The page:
Your uncle insists on telling you how turkeys are so dumb that they’ll drown themselves by staring at the rain with their mouths open and you’re pretty sure your least favorite aunt is sneaking chicken broth into pretty much every side dish and lying about it because she thinks you’ll never know the difference anyway.
Your sister-in-law demands to know if you eat this way because you think you’re fat or something (then whispers to your brother that she thinks you might have an eating disorder) and your grandmother accuses you of being a part of the “University Liberal Elite.”
All because you don’t eat meat.
Thanksgiving can be a challenging holiday for vegetarians. The day is symbolized by a meat-centric feast after all, and vegetarians are still a minority (though a growing one) in our society. Vegetarians can feel isolated, even attacked on Thanksgiving, because of their diets, but the good news is that it’s easy to have an awesome, plant-based Thanksgiving and still get along with carnivorous loved ones.
There’s more to Thanksgiving than food, believe it or not.
Don’t focus the celebration on the meal, which is just a small part of an entire day. Channel positive energy into decorating, enjoying the football game, catching up with friends and family from out of town.
Take a long, leisurely after dinner walk with loved ones and delight in the autumn weather or play board games with the kids.
Let it go.
The stupid tofurkey and rabbit food comments, the ignorant questions, and the eye-rolls that people think the vegetarians don’t notice? Forget them all. None of it matters. We all have a choice in how we respond to others and the best choice is to ignore everything that doesn’t serve us. Vegetarians don’t owe anyone an explanation or a defense for their dietary choices. Smile and change the subject.
What anyone eats is no one else’s business.
Likewise, what other people eat is none of your business. Save any proselytizing for another day. Sure, the abuse of turkeys in factory farms may be horrifying, but don’t bring it up in the middle of dinner. Doing so will only cause meat-eaters to go on the defense. Practice detachment.
We are all are on our own paths in life and must be given the freedom to learn our own lessons (or not). No one can be pushed into seeing or accepting a differing point of view and that is ok. Change must come from within.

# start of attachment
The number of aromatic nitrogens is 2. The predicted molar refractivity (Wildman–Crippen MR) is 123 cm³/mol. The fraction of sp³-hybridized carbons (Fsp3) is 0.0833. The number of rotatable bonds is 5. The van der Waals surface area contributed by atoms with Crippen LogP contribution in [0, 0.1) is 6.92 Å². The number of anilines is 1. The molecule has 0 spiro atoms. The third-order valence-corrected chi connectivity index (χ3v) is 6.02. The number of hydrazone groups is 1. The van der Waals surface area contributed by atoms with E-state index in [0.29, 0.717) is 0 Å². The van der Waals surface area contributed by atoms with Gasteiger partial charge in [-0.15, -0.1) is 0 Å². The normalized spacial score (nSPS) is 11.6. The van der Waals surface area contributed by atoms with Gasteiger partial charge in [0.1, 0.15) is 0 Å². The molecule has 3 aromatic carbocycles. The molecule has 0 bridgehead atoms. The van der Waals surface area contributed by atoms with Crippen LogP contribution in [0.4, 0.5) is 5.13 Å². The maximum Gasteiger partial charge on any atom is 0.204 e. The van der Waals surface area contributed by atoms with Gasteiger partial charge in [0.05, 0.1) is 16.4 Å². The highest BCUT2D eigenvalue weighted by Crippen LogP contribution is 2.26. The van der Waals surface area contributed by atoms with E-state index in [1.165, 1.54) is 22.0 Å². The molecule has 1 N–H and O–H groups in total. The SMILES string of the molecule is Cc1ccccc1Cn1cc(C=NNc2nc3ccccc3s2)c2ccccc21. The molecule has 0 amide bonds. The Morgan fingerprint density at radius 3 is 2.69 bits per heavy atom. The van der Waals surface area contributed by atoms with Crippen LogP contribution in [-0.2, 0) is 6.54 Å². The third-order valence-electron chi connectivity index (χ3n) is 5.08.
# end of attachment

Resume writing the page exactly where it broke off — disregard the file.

Practice empathy and compassion for those who might seem critical.
They may view different choices as a judgment of their choices and resent that even if it isn’t true. Most people have their own issues with food and they may be projecting these issues onto people who eat differently. Reflect love and acceptance to them.
Come prepared with a non-food related, fun activity in which everyone can participate.
Bring craft supplies and have everyone make a Christmas tree ornament. The game “Catchphrase” has made for some hilarious memories in my family as has “Pictionary” and “Scattergories,” and check this out for fun, easy games you can organize easily.
There’s no reason vegetarians have to get stuck eating nothing but rolls and cranberry sauce. Bring a protein, a side or two and a dessert that everyone can enjoy.
Roast halved Brussels sprouts and halved red grapes with olive oil and sea salt at 450 degrees for about 20 minutes. Toss in some walnuts five minutes before the sprouts are done. Season and drizzle with balsamic vinegar before serving. Everyone will love it, except maybe the five year olds. Here’s the full recipe.
Make a big salad. My favorite Thanksgiving salad includes Boston lettuce, fresh corn, chick peas, pistachios, dried cranberries, diced green apples and cubed avocado. Toss with a citrusy vinaigrette and top with feta or blue cheese crumbles. Leave them off for vegans and no one will know the difference.
Put together a gorgeous fruit platter for dessert. Trust me, there will be no complaints.
Bake this vegan pumpkin pie and don’t tell anyone there’s tofu in it.
Be the bartender. Bring the ingredients for a special cocktail or mocktail or use what the hosts have on hand. Either way, annoying relatives are probably a little more tolerable with a couple drinks in them.
Be thankful! Instead of being nervous or looking for ways to feel slighted, train yourself to see the positive. Look for all the things you have to be grateful for and express that gratitude openly.
Thanksgiving is about celebrating our abundance, not the choice to eat lentils instead of dead birds.
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Editor: Bryonie Wise